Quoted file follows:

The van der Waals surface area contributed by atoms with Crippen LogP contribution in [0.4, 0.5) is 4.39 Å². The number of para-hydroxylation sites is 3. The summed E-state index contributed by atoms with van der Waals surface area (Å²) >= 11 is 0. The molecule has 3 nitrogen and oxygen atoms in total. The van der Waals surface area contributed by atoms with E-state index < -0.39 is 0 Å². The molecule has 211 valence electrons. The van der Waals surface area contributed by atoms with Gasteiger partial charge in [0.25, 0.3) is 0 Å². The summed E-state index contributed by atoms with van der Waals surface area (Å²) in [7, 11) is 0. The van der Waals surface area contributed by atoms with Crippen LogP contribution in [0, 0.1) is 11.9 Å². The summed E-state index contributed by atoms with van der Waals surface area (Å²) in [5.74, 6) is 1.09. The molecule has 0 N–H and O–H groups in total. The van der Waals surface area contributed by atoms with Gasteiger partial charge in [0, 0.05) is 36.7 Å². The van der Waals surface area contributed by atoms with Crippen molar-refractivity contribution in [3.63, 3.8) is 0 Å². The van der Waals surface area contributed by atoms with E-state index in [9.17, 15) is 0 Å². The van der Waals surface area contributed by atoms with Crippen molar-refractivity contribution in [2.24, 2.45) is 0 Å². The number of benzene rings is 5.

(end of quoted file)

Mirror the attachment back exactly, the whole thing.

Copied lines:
The van der Waals surface area contributed by atoms with Crippen LogP contribution in [0.4, 0.5) is 4.39 Å². The number of para-hydroxylation sites is 3. The summed E-state index contributed by atoms with van der Waals surface area (Å²) >= 11 is 0. The molecule has 3 nitrogen and oxygen atoms in total. The van der Waals surface area contributed by atoms with E-state index < -0.39 is 0 Å². The molecule has 211 valence electrons. The van der Waals surface area contributed by atoms with Gasteiger partial charge in [0.25, 0.3) is 0 Å². The summed E-state index contributed by atoms with van der Waals surface area (Å²) in [7, 11) is 0. The van der Waals surface area contributed by atoms with Crippen LogP contribution in [0, 0.1) is 11.9 Å². The summed E-state index contributed by atoms with van der Waals surface area (Å²) in [5.74, 6) is 1.09. The molecule has 0 N–H and O–H groups in total. The van der Waals surface area contributed by atoms with Gasteiger partial charge in [0, 0.05) is 36.7 Å². The van der Waals surface area contributed by atoms with Crippen molar-refractivity contribution in [3.63, 3.8) is 0 Å². The van der Waals surface area contributed by atoms with E-state index in [9.17, 15) is 0 Å². The van der Waals surface area contributed by atoms with Crippen molar-refractivity contribution in [2.24, 2.45) is 0 Å². The number of benzene rings is 5.